Fed Watch: A 'gradual and predictable' unwind begins


As expected, the Federal Reserve announced that the gradual reduction in its $4.5 trillion balance sheet will begin in October through the tapering of reinvestment of maturing securities. This change represents the next iteration in a long, gradual path towards normalizing monetary policy. The Fed’s intention to shrink its balance sheet and its method for doing so were clearly telegraphed in prior Federal Open Market Committee (FOMC) communications. As if to emphasize that this historic step should not prompt a sharp market reaction, the FOMC relegated its announcement to the very end of its post-meeting statement.

The FOMC held current policy rates unchanged in a range of 1-1.25%, but provided some new insights into the expected trajectory of policy rates in the “dot plot.” Notably, 11 of 16 FOMC participants reaffirmed one additional expected tightening in 2017, a bit of a surprise to the market which had come to view the likelihood of such tightening as, at best, a coin flip. The median projected fed funds rate for year-end 2018 remained unchanged at 2.125%, but declined by one hike for year-end 2019 and for the long-run level, which is now 2.75%. Projections for GDP growth moved up only slightly, with upward revision for 2017 to 2.4% from 2.2%. Inflation projections for 2017 and 2018, however, edged lower, with both the median projection for headline and core PCE now remaining below the Fed’s 2% target level in 2017 and 2018. The policy dots clearly indicate most FOMC members anticipate the economy will hit 2% inflation in 2019, while lower implied inflation rates and short-term rates from various market instruments express significant doubt.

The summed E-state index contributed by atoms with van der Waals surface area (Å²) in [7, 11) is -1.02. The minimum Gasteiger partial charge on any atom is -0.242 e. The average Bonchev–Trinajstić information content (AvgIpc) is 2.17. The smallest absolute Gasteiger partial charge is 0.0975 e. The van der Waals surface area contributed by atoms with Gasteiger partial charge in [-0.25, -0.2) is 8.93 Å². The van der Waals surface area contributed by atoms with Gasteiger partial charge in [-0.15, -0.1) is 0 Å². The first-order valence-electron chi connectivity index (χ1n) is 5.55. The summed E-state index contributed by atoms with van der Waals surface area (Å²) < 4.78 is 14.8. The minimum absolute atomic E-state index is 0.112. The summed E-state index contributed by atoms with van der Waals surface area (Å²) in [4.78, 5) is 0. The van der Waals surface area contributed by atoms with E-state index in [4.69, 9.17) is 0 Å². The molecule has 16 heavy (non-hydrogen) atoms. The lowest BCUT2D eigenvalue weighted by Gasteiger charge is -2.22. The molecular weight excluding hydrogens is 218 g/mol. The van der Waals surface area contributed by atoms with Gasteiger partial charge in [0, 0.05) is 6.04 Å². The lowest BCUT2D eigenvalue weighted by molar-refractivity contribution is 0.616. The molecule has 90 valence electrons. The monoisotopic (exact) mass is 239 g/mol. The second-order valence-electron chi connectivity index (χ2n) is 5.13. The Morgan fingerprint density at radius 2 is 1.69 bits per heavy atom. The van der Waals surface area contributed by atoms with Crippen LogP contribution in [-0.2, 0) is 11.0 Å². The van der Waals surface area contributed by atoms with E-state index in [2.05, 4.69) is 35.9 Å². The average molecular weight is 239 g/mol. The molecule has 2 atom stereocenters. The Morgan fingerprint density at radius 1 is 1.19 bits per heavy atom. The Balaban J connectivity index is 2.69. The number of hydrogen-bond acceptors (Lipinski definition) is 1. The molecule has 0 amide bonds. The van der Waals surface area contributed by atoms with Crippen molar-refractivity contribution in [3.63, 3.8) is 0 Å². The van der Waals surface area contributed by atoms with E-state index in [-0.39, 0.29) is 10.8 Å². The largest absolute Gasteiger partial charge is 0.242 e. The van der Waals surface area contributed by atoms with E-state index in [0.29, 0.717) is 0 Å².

The statement also acknowledged inflation has fallen this year, repeated that policymakers will be monitoring it closely and expressed confidence inflation should rise over the “medium term.” The statement characterized growth as moderate, with solid job gains, low unemployment, modest growth in consumer spending and some acceleration in business investment. The Fed also specifically mentioned economic dislocation from the recent hurricanes, acknowledging likely near-term impacts, but expecting no medium term impacts.

Following the FOMC statement and Chair Janet Yellen’s press conference, Treasury yields generally rose and the yield curve flattened. This reaction reflected upward revisions in the prospects of a December tightening and the Fed’s reaffirmation of three expected hikes in 2018 amid below-target inflation. With so many vacancies emerging on the Board of Governors, including the Vice Chair and likely the Chair, the market seems to take 2018 and longer run projections with a large grain of salt, remaining focused on whether or not inflation will comply with Fed expectations or with those of the market.